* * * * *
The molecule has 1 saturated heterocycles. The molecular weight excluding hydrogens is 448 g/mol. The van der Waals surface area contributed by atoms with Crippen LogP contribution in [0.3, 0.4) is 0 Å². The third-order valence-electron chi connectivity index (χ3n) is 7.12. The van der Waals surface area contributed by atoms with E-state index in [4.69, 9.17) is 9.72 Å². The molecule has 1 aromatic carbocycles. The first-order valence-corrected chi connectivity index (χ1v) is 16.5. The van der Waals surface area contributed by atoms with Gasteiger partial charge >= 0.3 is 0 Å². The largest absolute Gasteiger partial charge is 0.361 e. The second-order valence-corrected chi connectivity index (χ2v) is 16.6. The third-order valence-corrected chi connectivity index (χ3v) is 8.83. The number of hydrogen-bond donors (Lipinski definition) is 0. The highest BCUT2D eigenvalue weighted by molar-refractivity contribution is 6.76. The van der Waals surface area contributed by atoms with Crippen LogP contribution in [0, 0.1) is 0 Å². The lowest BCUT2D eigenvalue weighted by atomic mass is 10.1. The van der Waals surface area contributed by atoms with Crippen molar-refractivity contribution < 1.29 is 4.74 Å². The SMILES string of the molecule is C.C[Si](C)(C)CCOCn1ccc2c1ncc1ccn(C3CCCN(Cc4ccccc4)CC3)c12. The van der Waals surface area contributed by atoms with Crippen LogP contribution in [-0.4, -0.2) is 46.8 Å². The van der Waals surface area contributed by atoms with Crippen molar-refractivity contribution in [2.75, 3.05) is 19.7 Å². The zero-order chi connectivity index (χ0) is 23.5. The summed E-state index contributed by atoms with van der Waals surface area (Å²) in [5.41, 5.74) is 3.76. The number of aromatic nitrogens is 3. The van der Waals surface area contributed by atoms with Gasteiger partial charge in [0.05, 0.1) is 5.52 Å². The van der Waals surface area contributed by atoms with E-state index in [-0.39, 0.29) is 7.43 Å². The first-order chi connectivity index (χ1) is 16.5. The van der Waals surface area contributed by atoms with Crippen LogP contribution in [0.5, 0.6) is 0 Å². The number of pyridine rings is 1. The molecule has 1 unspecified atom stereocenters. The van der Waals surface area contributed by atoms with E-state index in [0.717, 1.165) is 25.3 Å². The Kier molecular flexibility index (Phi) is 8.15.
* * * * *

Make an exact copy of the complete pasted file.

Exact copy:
The molecule has 1 saturated heterocycles. The molecular weight excluding hydrogens is 448 g/mol. The van der Waals surface area contributed by atoms with Crippen LogP contribution in [0.3, 0.4) is 0 Å². The third-order valence-electron chi connectivity index (χ3n) is 7.12. The van der Waals surface area contributed by atoms with E-state index in [4.69, 9.17) is 9.72 Å². The molecule has 1 aromatic carbocycles. The first-order valence-corrected chi connectivity index (χ1v) is 16.5. The van der Waals surface area contributed by atoms with Gasteiger partial charge >= 0.3 is 0 Å². The largest absolute Gasteiger partial charge is 0.361 e. The second-order valence-corrected chi connectivity index (χ2v) is 16.6. The third-order valence-corrected chi connectivity index (χ3v) is 8.83. The number of hydrogen-bond donors (Lipinski definition) is 0. The highest BCUT2D eigenvalue weighted by molar-refractivity contribution is 6.76. The van der Waals surface area contributed by atoms with Crippen LogP contribution in [0, 0.1) is 0 Å². The lowest BCUT2D eigenvalue weighted by atomic mass is 10.1. The van der Waals surface area contributed by atoms with Crippen molar-refractivity contribution < 1.29 is 4.74 Å². The SMILES string of the molecule is C.C[Si](C)(C)CCOCn1ccc2c1ncc1ccn(C3CCCN(Cc4ccccc4)CC3)c12. The van der Waals surface area contributed by atoms with Crippen LogP contribution in [-0.4, -0.2) is 46.8 Å². The van der Waals surface area contributed by atoms with Crippen molar-refractivity contribution in [2.75, 3.05) is 19.7 Å². The zero-order chi connectivity index (χ0) is 23.5. The summed E-state index contributed by atoms with van der Waals surface area (Å²) in [5.41, 5.74) is 3.76. The number of aromatic nitrogens is 3. The van der Waals surface area contributed by atoms with Gasteiger partial charge in [0.05, 0.1) is 5.52 Å². The van der Waals surface area contributed by atoms with E-state index in [-0.39, 0.29) is 7.43 Å². The first-order chi connectivity index (χ1) is 16.5. The van der Waals surface area contributed by atoms with Crippen LogP contribution in [0.5, 0.6) is 0 Å². The number of pyridine rings is 1. The molecule has 1 unspecified atom stereocenters. The van der Waals surface area contributed by atoms with E-state index in [0.717, 1.165) is 25.3 Å². The Kier molecular flexibility index (Phi) is 8.15.